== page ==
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Stitches too small

Not new to sewing, have tried all stitches and can not seem to get a fair size stitch, all really small

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If it's an older mechanical machine, there's a good chance the oil has dried (turned to brown glue gunk) and is binding the moving parts of the machine. Even the selectors and dials can be affected. Mechanical machines do need thorough cleaning and oiling with a good quality oil (NO WD-40, cooking oil, old-stinky sewing machine oil).

Wheel on right side that controls the needle up and down is very tight...


Posted on Dec 19, 2016

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TIP: A general rule of thumb is that if the stitch looks bad on the top it is the bottom tension.
If the stitch looks bad on the bottom it is the upper tension. The upper and lower threads play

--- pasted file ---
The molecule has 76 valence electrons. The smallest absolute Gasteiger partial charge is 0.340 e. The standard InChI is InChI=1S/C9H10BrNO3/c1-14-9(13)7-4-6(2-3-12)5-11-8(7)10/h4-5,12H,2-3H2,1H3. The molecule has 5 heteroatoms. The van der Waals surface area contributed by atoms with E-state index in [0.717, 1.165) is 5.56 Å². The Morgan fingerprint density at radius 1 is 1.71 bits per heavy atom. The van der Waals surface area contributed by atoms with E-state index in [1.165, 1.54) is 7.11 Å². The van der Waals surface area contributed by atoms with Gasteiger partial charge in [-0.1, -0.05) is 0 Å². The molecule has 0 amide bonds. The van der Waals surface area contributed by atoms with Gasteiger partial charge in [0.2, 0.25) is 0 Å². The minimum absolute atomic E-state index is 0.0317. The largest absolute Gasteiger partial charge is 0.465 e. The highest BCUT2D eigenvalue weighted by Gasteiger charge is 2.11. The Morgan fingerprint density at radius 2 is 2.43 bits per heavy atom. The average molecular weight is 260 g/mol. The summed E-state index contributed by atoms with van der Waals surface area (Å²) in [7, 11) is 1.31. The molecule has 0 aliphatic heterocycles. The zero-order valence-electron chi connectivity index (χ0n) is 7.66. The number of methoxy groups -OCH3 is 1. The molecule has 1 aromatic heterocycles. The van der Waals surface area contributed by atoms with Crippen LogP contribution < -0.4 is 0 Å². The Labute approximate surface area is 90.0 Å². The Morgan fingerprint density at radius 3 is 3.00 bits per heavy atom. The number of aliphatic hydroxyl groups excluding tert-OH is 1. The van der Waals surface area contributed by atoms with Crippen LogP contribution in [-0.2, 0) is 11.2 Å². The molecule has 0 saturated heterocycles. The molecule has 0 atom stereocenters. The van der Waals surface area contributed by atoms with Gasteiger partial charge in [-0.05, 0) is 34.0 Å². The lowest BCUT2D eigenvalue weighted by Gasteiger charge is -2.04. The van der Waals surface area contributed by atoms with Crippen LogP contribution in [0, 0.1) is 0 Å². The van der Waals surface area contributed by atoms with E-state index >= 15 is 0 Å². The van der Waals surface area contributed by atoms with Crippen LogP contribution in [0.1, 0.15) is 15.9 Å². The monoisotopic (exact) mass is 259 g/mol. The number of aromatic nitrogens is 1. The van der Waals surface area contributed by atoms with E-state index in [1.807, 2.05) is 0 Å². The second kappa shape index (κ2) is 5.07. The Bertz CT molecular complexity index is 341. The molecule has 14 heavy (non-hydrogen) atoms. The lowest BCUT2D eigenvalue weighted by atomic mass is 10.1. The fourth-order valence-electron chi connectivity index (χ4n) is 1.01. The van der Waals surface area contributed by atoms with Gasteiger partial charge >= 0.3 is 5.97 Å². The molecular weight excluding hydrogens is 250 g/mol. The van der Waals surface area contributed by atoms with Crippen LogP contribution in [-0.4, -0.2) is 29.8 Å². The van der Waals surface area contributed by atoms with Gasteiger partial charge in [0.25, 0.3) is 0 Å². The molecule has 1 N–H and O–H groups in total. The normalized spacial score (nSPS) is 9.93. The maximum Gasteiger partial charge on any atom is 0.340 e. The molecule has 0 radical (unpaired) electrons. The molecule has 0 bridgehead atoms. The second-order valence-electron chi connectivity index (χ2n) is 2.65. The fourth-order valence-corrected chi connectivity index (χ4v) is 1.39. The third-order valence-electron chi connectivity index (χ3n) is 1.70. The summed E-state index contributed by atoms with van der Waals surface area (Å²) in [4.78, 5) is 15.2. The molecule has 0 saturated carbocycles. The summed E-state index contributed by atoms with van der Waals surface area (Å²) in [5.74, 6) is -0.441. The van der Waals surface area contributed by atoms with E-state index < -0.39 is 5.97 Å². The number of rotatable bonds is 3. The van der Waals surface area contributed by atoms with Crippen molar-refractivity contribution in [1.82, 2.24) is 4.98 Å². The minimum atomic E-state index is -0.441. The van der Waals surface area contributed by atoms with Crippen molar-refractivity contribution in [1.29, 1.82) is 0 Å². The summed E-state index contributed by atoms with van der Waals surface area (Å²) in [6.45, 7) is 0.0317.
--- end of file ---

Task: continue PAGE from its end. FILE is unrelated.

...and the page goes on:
tug of war with each other.
You need correct tension on the top and bottom threads, but you must also have correct tension on
the quilt held between the rails. You should have a small amount of "sag" in your fabric. This allows
enough movement of your quilt layers for the needle to penetrate and make good stitches.
Before you start making adjustments to your machine ask yourself, "What changed?" If your machine
was stitching great and all of a sudden it has loopies on the back or puckers, "What changed?" Did
you just change the bobbin? Did you just lift the take up rail? Did you lower the take up rail after
finishing your last quilt? Did you recently change the needle? Did you just roll the quilt?
If the take up rail with the quilted portion of your quilt is too high, it will result in poor stitch quality. You
need a finger tip space between the quilt and the machine bed. Higher will result in poor stitch
quality, too low and the quilt will create a drag on your machine's movement.
Look at your bobbin, a sloppy wound bobbin will not create a good stitch. Make sure that the threads
on the bobbin are snug and evenly wound. Check to see if there is a piece of lint in the bobbin case

Posted on Dec 19, 2016


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